GM: I guess it didn't happen until after the '85 season. We played the full season with him in '84 and nothing panned out. It was a disaster. We go into the spring of '85 and he brought in some real good coaches and he brought in a lot of enthusiastic coaches. They were very enthusiastic about cheering you on and stuff and they were very supportive. Howard's coaches were more of like a pro mentality because he came from the pros, so his staff was pro mentality. Jimmy was more personable with the players. He would talk with us and bs with us and Howard was always ‘player/coach'. After that '85 spring, that's when we noticed things were coming around a little bit. In the '85 season when we went out there and we lost to Florida, we played hard. Things clicked and things worked and after that loss, the team really came together and really exploded.

CT: So it was after a loss?

GM: Yea, yea, I think it was after the loss. Then the next step that catapulted us was when we beat Oklahoma in Norman. That was the third game. Third or fourth. I was furious after the Florida game. Furious. The team really got together after that, and then Oklahoma catapulted us. The Florida game lit a fire under my ass. I was just furious. I'll never forget. I was sitting outside of my coaches office before they even got there. I was just angry.

CT: Why?

GM: Just losing the game. We lost on a couple of ridiculous mistakes. Mike Knoll was my coach and I was talking to him for well over an hour. He had to calm me down because I was just livid. That's when the team started to take off. Now, we made a few mistakes. In '85 we got beat by Tennessee. I don't think the team was mentally prepared to play that game. I thought that we were very lackadaisical and that some of the guys just didn't understand what was at stake. In '85 we could have won the national title. We beat Oklahoma and they beat Penn State in the Orange Bowl. They said that if we win, we're national champs. I think a lot of guys were young and we didn't have a lot of leadership. I was young, Jerome Brown was still young. Kevin Fagan was the older guy. Testaverde was new. You know Howard would take us out of the big hotel the night before the game and put us in a small hotel. To get away from the fans and stuff. We didn't do that later and there were a lot of distractions. We knew that the '86 team was going to be tremendous though.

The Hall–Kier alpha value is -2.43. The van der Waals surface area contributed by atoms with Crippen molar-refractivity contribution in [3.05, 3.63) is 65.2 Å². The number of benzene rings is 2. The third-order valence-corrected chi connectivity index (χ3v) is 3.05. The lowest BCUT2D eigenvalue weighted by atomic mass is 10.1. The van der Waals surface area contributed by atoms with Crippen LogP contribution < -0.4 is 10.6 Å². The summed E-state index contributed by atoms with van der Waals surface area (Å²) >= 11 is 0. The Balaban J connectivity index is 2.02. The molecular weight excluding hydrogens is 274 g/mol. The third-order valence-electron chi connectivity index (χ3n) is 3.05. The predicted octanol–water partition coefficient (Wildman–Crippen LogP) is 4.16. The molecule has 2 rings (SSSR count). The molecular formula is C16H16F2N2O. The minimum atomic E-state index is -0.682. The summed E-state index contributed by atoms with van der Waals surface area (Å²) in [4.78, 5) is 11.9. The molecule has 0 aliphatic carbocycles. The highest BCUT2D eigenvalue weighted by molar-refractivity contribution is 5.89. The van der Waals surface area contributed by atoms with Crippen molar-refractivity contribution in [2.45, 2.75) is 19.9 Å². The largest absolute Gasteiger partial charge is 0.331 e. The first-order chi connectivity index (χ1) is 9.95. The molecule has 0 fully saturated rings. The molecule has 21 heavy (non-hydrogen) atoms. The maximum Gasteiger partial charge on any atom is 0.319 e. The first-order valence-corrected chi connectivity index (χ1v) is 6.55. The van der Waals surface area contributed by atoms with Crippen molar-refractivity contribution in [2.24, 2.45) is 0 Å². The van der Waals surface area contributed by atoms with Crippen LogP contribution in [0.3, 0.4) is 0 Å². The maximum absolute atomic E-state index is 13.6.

CT: That '86 team might be the most talented Miami team ever.

GM: Yea, I'd say so. I think it is. I think it was one of the top college teams to ever play.

CT: You think it was the top Miami team ever? Better than '01?

GM: Yea, I think so. The reason why is because we were physically more dominating than other teams and than the other UM defenses. We were feared. The guys were bigger back then. I was 240, Winston Moss was 240, Carter was 240, 235. Those were our linebackers. Jerome Brown was 300 lbs, Dan Sileo was 300 lbs, Hawkins and Jones were studs. Our defensive backs were all over 200 lbs. Bennie Blades was 230 or 225 lbs. People don't realize how big we were. Our defense was as good as any defense in the NFL at the time. Miami hasn't had that since. They had Ray Lewis come in, Ray Lewis was 220. Vilma was small. Dan Morgan came in and 225, but they didn't have a corps of big men like we did. We were a big dominating team. We didn't finesse you.